Seemingly furious with the inability to tweet about the market's relentless meltup anymore after the biggest point drop in Dow Jones history, Trump decided to take a passive-aggressive approach this morning, and the president who less than two years ago called the market "one big, fat ugly bubble", tweeted the only thing he could in the current context, namely stating that the stock market is now dropping on good news, contrary to what it used to do in the past. Trump's conclusion: this is a "big mistake."
"In the “old days,” when good news was reported, the Stock Market would go up. Today, when good news is reported, the Stock Market goes down. Big mistake, and we have so much good (great) news about the economy!" Trump tweeted.
In the “old days,” when good news was reported, the Stock Market would go up. Today, when good news is reported, the Stock Market goes down. Big mistake, and we have so much good (great) news about the economy!— Donald J. Trump (@realDonaldTrump) February 7, 2018
While it was not explicit just which "good news" Trump had in mind, the problem is that "good news" at this juncture means higher rates, something the soaring 10Y at 2.80% confirms.
The irony here is two-fold.
First, Trump's fiscal stimulus plan will make the "good news" even better, further reducing slack, and forcing the Fed to remove even more accommodation by rising rates, which - of course - will send the market reeling, as the S&P is where it is not due to the state of the economy but thanks to $15+ trillion in central bank liquidity, something which Trump clearly was aware of in Sept. 2016 when he told Reuters that "The only thing that is strong is the artificial stock market." Oh, and he also told the WaPo in April 2016 that "I think we’re sitting on an economic bubble. A financial bubble."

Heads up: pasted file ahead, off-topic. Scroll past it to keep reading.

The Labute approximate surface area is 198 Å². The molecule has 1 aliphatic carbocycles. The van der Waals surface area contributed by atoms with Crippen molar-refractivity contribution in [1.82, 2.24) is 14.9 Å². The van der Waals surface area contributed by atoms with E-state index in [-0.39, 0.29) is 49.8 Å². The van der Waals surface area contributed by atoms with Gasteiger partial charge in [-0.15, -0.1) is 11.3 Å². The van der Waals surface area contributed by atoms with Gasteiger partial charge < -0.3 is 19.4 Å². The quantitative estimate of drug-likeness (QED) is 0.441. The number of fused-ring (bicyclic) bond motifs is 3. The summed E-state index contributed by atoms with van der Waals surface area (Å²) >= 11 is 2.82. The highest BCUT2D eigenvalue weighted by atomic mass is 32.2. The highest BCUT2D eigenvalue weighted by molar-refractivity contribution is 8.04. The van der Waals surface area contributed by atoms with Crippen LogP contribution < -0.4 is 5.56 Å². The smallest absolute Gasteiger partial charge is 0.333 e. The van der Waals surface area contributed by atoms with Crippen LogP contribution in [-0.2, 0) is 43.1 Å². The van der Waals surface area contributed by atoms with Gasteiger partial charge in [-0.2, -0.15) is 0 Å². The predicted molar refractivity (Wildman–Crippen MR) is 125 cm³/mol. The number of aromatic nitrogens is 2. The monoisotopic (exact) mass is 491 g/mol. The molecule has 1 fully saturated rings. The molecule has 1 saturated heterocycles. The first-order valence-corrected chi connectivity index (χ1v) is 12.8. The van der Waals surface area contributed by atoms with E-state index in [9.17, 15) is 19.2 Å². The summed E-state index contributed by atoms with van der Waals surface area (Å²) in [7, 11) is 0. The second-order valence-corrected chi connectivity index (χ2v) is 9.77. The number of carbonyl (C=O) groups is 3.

He was right.
Second, and more important, is that Trump is already aware of all this: in September 2016 it was Trump himself who said that "The only thing that looks good is the stock market, but if you raise interest rates even a little bit, that’s going to come crashing down", once again adding for good measure that "we are in a big, fat, ugly bubble.”
And now that Trump finds himself trapped for having taking so much credit for the market's surge since the election, one wonders if Trump will then admit that the inverse is true: that stocks surge on bad news - i.e. more QE and lower rates as deflation returns... and just how will Trump reconcile that particular non-sequitur in the coming weeks.
The biggest problem for Trump, however, is that he now "owns" the market: which was great for Trump on the way up, but any crash and it will be Trump's fault, precisely as the real culprit behind the bubble, the Federal Reserve, wanted all along.